Depending on what you are distilling (fruit, grains, flowers, crude and derivatives etc.) a mixture of different chemical substances will be obtained in the distillation process. If the intention is to obtain alcohol fit for human consumption, independently of what is being distilled, what we want is the ethanol alcohol. The different chemical substances in a batch (liquid or matter being distilled) begin to vaporise (their boiling point) at specific temperatures.
If isolated these would be:
- Acetone 56.5ºC (134F)
- Methanol (wood alcohol) 64ºC (147F)
- Ethanol 78ºC (172F)
- 2-Propanol (rubbing alcohol) 82ºC (180F)
- 1-Propanol 97ºC (207F)
- Water 100ºC (212F)
- Butanol 116ºC (241F)
- Amyl alcohol 137.8ºC (280F)
- Furfural 161ºC (322F)
However, as the different substances are not produced separately but as a mixture, there is a greater variance in the temperatures for each one. Fortunately each of the substances will tend to dominate around its boiling point temperature, thus we can determine which alcohol is dominating and being produced at that point.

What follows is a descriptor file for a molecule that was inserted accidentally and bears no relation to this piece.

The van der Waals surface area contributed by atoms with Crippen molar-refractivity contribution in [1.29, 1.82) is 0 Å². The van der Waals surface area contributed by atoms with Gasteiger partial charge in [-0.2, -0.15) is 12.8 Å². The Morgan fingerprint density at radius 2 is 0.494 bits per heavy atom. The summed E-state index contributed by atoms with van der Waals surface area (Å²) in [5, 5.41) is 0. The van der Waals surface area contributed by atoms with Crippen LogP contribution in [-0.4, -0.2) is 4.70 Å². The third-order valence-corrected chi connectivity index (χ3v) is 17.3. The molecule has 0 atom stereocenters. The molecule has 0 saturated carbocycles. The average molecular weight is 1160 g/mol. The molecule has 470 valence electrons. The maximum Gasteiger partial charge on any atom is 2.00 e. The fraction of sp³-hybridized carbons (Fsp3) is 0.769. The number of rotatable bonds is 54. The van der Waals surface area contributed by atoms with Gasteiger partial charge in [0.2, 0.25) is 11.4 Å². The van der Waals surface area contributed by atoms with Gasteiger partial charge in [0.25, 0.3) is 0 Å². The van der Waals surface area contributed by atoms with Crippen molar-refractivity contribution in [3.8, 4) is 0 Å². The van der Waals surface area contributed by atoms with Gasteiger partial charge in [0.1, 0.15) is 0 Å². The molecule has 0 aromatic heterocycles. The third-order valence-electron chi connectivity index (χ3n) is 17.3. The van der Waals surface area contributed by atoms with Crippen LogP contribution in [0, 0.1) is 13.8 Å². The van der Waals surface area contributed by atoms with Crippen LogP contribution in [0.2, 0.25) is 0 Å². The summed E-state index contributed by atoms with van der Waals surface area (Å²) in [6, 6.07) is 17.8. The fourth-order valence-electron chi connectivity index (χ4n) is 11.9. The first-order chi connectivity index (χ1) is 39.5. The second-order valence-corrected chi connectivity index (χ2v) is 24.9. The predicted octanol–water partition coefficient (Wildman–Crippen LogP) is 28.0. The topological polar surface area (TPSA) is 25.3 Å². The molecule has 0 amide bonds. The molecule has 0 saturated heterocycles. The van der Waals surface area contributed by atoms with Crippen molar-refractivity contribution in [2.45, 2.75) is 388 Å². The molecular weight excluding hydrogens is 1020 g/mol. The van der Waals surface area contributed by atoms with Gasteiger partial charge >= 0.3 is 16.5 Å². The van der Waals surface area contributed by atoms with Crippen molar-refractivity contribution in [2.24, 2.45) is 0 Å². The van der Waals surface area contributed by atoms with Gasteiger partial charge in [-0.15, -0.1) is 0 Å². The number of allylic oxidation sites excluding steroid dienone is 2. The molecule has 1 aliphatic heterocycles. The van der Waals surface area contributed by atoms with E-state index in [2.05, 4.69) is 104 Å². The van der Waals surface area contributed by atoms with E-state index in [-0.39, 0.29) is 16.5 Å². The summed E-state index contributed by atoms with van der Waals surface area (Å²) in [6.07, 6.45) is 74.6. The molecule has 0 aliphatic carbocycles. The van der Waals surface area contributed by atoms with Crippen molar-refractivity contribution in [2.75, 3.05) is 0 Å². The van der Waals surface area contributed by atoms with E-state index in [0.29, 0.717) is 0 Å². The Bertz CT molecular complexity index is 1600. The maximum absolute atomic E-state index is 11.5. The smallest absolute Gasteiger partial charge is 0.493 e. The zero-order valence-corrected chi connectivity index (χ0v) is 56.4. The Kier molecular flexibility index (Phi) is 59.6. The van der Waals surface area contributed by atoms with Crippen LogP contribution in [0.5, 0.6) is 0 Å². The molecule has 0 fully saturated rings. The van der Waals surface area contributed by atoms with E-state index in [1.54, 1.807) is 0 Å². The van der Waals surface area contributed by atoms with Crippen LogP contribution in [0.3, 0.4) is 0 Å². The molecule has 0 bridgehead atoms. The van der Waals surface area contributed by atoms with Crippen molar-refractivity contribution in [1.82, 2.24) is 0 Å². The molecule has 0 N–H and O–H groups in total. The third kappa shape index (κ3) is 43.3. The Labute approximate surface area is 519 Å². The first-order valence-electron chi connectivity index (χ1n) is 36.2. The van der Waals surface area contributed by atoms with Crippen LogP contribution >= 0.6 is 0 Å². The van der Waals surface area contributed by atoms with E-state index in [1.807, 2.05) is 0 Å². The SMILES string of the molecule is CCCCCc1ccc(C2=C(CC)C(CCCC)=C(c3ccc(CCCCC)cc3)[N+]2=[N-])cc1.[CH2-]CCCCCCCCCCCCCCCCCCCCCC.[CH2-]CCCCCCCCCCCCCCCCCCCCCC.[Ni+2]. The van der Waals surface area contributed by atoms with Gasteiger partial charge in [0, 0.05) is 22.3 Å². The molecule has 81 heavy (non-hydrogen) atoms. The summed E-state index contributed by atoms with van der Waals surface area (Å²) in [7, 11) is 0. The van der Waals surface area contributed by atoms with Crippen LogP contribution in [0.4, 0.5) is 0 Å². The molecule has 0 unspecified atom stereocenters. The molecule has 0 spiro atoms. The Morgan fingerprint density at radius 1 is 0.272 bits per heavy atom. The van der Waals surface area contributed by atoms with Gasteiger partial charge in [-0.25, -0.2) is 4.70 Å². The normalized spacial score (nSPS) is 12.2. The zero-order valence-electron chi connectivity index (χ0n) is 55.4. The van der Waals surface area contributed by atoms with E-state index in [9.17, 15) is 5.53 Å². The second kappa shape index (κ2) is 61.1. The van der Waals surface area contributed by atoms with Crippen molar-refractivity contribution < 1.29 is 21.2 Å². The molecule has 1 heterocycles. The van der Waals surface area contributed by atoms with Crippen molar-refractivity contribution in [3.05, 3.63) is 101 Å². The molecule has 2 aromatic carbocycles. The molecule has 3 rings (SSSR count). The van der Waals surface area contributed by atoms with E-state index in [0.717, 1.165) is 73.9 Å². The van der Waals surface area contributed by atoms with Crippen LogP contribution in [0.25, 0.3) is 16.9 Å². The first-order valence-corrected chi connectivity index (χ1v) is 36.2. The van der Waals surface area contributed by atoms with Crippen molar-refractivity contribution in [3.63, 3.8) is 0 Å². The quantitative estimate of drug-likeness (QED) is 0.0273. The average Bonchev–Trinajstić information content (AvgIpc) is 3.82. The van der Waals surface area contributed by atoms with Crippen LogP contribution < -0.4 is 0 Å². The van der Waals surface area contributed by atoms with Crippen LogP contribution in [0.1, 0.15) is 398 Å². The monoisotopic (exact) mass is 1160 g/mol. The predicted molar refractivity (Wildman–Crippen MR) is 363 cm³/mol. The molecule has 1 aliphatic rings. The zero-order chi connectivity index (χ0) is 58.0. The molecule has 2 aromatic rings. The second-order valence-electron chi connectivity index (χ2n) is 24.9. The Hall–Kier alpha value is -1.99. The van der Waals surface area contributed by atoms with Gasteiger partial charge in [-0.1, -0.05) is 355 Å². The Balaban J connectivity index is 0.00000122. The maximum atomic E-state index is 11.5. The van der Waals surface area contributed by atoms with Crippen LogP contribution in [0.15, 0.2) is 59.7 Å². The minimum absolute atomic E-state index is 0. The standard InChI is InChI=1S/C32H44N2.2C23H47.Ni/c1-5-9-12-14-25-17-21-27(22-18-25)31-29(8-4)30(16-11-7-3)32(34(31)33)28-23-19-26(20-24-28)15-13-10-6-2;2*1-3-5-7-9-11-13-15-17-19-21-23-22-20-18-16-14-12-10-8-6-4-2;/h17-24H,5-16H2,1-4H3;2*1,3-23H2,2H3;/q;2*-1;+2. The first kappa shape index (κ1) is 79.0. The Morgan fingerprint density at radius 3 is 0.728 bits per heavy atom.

Temperature readings of a distillation are taken in the vapour chamber area of the still, usually the lid where vapours gather before proceeding to the refining lentil (Link to Other Product) or condensing recipient. By tracking the temperature of the vapour you will know when you are collecting the desired ethanol and how the purity of the run is proceeding.
Temperature reading must be between 78º to 82ºC or other chemical substances will be obtained. If you are not obtaining the desired temperature, you will have to increase or decrease the heat source accordingly. This is the first stage of obtaining the desired alcohol. Once the distillate starts to exit the condensing recipient, basic distillation laws must be respected to define cutting off points. You may use a copper parrot spout (Link to Other Product) and alcoholometer (Link to Other Product) to aid you in this task.
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